15. Course Planning

02/03/2016

Course Planning

In Materials Evaluation and Design for Language Teaching, McGrath asks the question ‘how would you define ‘course’ in relation to the language courses that you teach?’ (McGrath 2002:57).  Considering my response to this question highlighted the need for teacher flexibility, not only in the classroom but also in course planning/programming.

The majority of my current teaching at ELC is on General English (GE) courses (especially as the diploma timetable prevents me from being able to do as much Business English (BE) teaching as usual).  Our GE courses operate on a system of continual enrolment, and students stay anywhere between two weeks and a year, or longer.  We timetable these courses in weekly blocks, and each class has a coursebook, but teachers are given license to adapt or supplement as much or as little as they deem appropriate to the class.  There are weeks when I use the coursebook very little, if at all.

My course planning very rarely extends beyond a two week period, and more frequently I plan for a week or even day-to-day, starting with a list of objectives based on needs analyses and content negotiation with learners.

Chart_1664With BE clients however, my course planning is more thorough, and for these courses I put together a provisional course programme.  This is something I prepare before the first day of the course, and is based on pre-course questionnaires we receive from the clients.  The content on these questionnaires varies considerably.  During the Monday morning break, after a needs analysis with the client, I adapt this course programme, and then discuss it with the client in the second or third session, stressing that it is only provisional, is always flexible, and is subject to change as the course progresses (according to the client’s needs).  Invariably, the client wants to change very little on the programme.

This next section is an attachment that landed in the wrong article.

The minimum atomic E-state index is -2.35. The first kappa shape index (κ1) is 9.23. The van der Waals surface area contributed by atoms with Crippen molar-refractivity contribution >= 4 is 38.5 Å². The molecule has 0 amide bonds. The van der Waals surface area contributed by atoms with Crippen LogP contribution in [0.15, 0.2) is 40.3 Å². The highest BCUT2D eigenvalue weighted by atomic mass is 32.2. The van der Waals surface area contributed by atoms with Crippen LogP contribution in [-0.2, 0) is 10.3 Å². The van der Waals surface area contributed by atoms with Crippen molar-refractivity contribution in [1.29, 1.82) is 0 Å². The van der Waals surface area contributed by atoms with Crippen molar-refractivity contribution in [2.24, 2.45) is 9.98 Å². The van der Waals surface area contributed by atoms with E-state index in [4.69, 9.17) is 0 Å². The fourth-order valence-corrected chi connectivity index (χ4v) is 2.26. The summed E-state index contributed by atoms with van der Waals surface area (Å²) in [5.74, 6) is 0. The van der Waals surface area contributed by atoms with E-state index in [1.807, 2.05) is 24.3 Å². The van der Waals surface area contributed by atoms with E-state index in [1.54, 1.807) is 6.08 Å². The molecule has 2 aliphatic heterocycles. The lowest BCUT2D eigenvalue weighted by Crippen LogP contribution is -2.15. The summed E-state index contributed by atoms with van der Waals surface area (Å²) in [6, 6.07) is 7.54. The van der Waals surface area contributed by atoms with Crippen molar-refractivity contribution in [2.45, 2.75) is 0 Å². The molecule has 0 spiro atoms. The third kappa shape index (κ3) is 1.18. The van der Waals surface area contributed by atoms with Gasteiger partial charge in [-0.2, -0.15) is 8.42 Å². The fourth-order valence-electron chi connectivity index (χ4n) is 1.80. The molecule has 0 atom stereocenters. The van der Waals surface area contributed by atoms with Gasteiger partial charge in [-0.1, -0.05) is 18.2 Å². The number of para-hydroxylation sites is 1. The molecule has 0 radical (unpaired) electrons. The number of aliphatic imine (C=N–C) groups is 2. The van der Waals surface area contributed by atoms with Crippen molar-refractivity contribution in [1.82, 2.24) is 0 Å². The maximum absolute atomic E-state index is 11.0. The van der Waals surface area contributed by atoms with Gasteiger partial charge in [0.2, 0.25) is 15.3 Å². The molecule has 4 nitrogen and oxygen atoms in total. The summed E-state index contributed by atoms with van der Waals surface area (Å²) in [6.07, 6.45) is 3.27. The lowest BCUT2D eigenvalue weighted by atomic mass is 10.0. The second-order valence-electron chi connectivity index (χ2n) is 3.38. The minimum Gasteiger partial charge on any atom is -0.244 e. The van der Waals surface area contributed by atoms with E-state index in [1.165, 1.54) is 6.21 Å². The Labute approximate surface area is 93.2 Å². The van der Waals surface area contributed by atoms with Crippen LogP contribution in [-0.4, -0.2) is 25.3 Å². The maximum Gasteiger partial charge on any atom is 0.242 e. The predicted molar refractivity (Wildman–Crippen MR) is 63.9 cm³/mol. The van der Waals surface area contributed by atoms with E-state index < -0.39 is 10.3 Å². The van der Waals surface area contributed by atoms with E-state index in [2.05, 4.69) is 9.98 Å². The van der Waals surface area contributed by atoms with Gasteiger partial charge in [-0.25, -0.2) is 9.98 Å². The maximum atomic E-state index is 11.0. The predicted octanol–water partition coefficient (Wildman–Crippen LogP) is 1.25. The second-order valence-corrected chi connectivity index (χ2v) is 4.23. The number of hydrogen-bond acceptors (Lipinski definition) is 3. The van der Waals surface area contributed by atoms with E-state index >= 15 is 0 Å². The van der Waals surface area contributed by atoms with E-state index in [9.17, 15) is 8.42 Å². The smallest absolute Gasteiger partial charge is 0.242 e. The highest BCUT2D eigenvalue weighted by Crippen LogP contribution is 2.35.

I find BE courses far easier to plan for than GE courses, largely because the clients have more predictable and identifiable needs, but also because smaller class sizes afford me the opportunity to be meet more of the clients’ individual needs.  (Our GE classes have a maximum of 12 students, whereas our Executive Mini Group (EMG) courses have a maximum of four).

My BE courses are never based on a coursebook.  Instead I use my own and other sourced materials.  I frequently utilise materials from Mark Powell’s In Company, along with texts I can obtain about the client’s company and/or area of expertise (where appropriate).

With GE planning I tend not to use the coursebook as a starting point or syllabus, except with elementary classes.  Instead, I usually start with a topic identified or selected by the learners, or a language point (or area) based on the learners’ needs, lack and wants (Nation & Macalister, 2010:24).

In answer to McGrath’s question, ‘should the emphasis be on what actually happens. i.e. on course as experience, rather than on what is planned?’, my immediate, instinctive response is yes, absolutely.  I believe that the experience of a lesson and/or course is paramount to successful learning.